Chambered cairns are tombs which are characteristic of Neolithic times. They are stone-built and typically have a central chamber, one or more cells off the main chamber and an entry passage. Orkney has a large number of these "houses for the dead", many of which are very well preserved. These tombs were built by the Neolithic farmers with the oldest date being about 3200 BC, and continued in use for up to 800 years before final sealing. Many are very well preserved, and generally the building quality is very high.
Although there is a range of sizes and design, there are basically two types - The Orkney-Cromarty Group (OC) and the Maeshowe Group (MH). The former type is related to similar cairns in Caithness, while the Maeshowe type is unique to Orkney. In many ways these tombs are similar to the contemporary houses at Skara Brae and Knap of Howar, so that perhaps the "houses of the dead reflect the houses of "the living". Recent reassessment of radiocarbon dating suggests that the two pottery styles may be successive rather than comptemporary.
OC type, of which there are about sixty, is characterised by having
upright "stalls" set into the side walls, shelves at one or both ends
as well as sometimes along the sides and rounded corbelling for the
roofs. Low-roofed cells occasionally lead off the main chamber. The
pottery type found in these cairns is Unstan Ware. These are
wide, round bottomed pots, which may or may not be decorated, and
are also associated with the Knap of Howar in Papay, as well as Stonehall
MH type have rectangular chambers with high corbelled roofs and cells
which may also have high roofs, but which lack the upright stalls
of the OC type. They also tend to be built of larger stones, often
very massive and normally very well cut and fitted together. There
are only twelve examples of the unique structures. Where pottery was
present it was always Grooved Ware, which are flat bottomed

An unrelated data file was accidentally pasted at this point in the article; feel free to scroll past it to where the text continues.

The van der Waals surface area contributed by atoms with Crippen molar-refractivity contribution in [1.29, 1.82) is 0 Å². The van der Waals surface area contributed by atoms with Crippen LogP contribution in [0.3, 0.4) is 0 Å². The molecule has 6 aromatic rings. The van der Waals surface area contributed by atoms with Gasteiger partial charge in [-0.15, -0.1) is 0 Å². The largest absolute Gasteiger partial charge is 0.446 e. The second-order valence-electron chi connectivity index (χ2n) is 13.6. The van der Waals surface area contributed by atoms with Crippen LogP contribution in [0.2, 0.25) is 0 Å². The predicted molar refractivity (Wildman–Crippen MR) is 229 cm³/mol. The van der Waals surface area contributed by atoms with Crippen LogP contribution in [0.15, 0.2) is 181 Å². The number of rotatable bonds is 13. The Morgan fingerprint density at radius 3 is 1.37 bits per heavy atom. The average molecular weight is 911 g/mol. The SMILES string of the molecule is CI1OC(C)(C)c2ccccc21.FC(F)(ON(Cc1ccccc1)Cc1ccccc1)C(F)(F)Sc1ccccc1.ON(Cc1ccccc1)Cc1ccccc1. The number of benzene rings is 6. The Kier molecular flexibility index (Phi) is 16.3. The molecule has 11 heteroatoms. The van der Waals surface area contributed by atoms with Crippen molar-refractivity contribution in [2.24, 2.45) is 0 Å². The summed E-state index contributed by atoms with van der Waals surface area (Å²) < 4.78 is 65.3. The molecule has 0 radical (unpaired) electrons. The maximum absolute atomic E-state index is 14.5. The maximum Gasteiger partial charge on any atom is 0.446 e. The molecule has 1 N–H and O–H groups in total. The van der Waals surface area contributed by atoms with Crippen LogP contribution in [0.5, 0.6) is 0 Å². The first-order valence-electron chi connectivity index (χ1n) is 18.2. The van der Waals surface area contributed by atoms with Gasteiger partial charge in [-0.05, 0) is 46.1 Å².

pots, and quite distinct from the Unstan type. This association is
Unfortunately most sites were cleared out in the past without the benefit of modern techniques. However several cairns were excavated recently and produced much data. The Maeshowe-type cairns at Quanterness (St Ola) and Howe (Stromness) and the Orkney-Cromarty type cairn at Isbister (South Ronaldsay) yielded large quantities of human and animal bones, artifacts and other material from which much has been deduced about the lives of the people buried there. At Pierowall (Westray) a probable Maeshowe-type cairn was discovered during quarrying, and yielded an intricately carved stone, now in Tankerness Museum, which has similarities to markings at Newgrange in Ireland.
The picture is of a hard life, with few people living longer than 30 years, and most dying before 25. Arthritis was common in adults, while mortality in childhood was high. Usage of the tombs lasted for several centuries, and in the two recent excavations partial remains of large numbers of individuals were buried, with up to 400 at each of Isbister and Quanterness. Some cairns, such as Maeshowe, contained no bones on excavation, whilst other earlier excavations failed to yield the detail of the recent work. The lack of bones and other artefacts in many instances may simply mean that the cairns were cleared out at some unknown time in the past.
In some cairns there appears to have been an association with animals, Sea Eagles at Isbister, Dogs at Burray and Cuween and sheep, cattle or deer at others. Whether these together with the many pot sherds also found are the remains of funeral feasts or offerings to the dead is an open question. It is interesting to note that nicknames for people from particular parishes and islands are still in common use. Some of these may be very ancient.
That the Neolithic people went to such lengths in housing their dead, in contrast to later times, suggests that ancestors were very important to them. While much has been discovered about the material aspects of these people's life, nothing has been revealed about the rituals and social aspects of their life except that the very large effort implied in the construction of these monuments suggests that the society was well organised and had resources beyond mere subsistence farming.
These are only a selection of the most accessible and best-preserved cairns.